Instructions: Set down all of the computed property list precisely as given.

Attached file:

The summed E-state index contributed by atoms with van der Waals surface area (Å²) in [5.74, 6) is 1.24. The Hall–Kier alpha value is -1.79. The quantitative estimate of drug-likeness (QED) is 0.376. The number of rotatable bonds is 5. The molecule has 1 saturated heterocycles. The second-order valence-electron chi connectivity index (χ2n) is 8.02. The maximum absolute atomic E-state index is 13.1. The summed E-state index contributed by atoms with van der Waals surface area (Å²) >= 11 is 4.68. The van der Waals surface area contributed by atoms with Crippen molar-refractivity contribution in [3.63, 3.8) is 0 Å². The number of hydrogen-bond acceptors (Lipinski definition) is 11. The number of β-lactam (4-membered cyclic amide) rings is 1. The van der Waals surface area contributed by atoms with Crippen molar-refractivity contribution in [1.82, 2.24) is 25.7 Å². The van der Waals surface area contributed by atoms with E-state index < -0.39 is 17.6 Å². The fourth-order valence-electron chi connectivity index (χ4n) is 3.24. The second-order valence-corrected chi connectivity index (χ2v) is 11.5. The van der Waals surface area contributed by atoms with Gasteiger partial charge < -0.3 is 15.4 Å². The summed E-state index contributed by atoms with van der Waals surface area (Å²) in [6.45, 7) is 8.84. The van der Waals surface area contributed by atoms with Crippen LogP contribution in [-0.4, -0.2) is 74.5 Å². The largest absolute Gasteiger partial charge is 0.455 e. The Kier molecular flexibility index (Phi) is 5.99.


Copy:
The summed E-state index contributed by atoms with van der Waals surface area (Å²) in [5.74, 6) is 1.24. The Hall–Kier alpha value is -1.79. The quantitative estimate of drug-likeness (QED) is 0.376. The number of rotatable bonds is 5. The molecule has 1 saturated heterocycles. The second-order valence-electron chi connectivity index (χ2n) is 8.02. The maximum absolute atomic E-state index is 13.1. The summed E-state index contributed by atoms with van der Waals surface area (Å²) >= 11 is 4.68. The van der Waals surface area contributed by atoms with Crippen molar-refractivity contribution in [3.63, 3.8) is 0 Å². The number of hydrogen-bond acceptors (Lipinski definition) is 11. The number of β-lactam (4-membered cyclic amide) rings is 1. The van der Waals surface area contributed by atoms with Crippen molar-refractivity contribution in [1.82, 2.24) is 25.7 Å². The van der Waals surface area contributed by atoms with E-state index < -0.39 is 17.6 Å². The fourth-order valence-electron chi connectivity index (χ4n) is 3.24. The second-order valence-corrected chi connectivity index (χ2v) is 11.5. The van der Waals surface area contributed by atoms with Gasteiger partial charge < -0.3 is 15.4 Å². The summed E-state index contributed by atoms with van der Waals surface area (Å²) in [6.45, 7) is 8.84. The van der Waals surface area contributed by atoms with Crippen LogP contribution in [-0.4, -0.2) is 74.5 Å². The largest absolute Gasteiger partial charge is 0.455 e. The Kier molecular flexibility index (Phi) is 5.99.